Some Emailed Absentee Ballot Applications May not be Processed: Cyber Attack


A hacker assault on the computer system of an upstate New York county sparked alarm that some emailed absentee ballot applications could not be accepted, but the State Board of Elections said that total voting would not be impacted.

On Oct. 18, the cyber assault encrypted about 200 Chenango County-operated computers and hackers sought a $450 ransom per computer to decrypt the files, Herman Ericksen, the county’s information security officer, said Monday. “He added,” We are not paying the ransom.

A public statement was issued last week by the county election board urging anybody who had submitted an absentee ballot application by email since Oct. 15 to contact the board to check that it had been sent. The statement said that the cyber attack will not otherwise influence polling because “the board has redundancies in place that will allow the general election to be securely and efficiently conducted.”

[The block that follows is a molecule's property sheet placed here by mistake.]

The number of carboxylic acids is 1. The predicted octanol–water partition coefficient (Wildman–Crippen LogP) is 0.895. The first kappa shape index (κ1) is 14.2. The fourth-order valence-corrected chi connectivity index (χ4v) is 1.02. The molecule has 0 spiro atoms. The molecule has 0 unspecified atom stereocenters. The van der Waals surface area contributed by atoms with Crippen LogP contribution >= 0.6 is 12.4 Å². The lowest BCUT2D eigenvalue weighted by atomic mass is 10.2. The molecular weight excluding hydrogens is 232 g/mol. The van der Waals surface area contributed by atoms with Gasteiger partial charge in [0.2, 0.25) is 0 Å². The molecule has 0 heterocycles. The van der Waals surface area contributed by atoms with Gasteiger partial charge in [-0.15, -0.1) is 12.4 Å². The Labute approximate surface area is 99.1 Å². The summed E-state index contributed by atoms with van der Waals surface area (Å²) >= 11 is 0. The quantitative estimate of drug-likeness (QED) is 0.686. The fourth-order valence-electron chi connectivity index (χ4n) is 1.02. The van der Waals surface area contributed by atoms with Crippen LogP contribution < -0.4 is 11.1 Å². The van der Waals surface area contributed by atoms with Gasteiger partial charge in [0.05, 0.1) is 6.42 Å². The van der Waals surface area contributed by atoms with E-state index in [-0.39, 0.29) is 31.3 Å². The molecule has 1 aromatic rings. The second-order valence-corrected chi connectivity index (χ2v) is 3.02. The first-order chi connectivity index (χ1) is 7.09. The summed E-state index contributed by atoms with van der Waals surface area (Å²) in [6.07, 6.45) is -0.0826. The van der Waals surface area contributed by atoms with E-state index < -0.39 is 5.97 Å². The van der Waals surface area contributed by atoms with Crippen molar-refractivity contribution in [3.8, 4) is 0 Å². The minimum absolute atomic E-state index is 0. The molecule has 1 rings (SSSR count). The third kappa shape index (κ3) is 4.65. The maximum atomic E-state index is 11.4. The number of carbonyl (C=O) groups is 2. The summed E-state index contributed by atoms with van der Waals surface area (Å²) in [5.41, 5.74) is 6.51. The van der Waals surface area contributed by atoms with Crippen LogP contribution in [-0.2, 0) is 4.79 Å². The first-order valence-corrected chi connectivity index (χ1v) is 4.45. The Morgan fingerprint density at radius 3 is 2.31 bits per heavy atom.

“This wasn’t an assault on the voting system,” said John Conklin, spokesman for the State Board of Elections.

To delete the ransomware, Erickson said infected machines are being wiped clean and all software is being reinstalled. For some days, the county’s email system was down but is back in service, he added.

State Cops and the U.S. Erickson said that the Department of Homeland Security is investigating the attack, which seems to have occurred in Hong Kong.

Chenango County is part of central New York ‘s 22nd Congressional District, where Republican Claudia Tenney is in a close fight to retake her U.S. seat. Rep. Anthony Brindisi, a Democrat who defeated her two years ago by less than 4,500 votes.

Mark Funk
Mark Funk is an experienced information security specialist who works with enterprises to mature and improve their enterprise security programs. Previously, he worked as a security news reporter.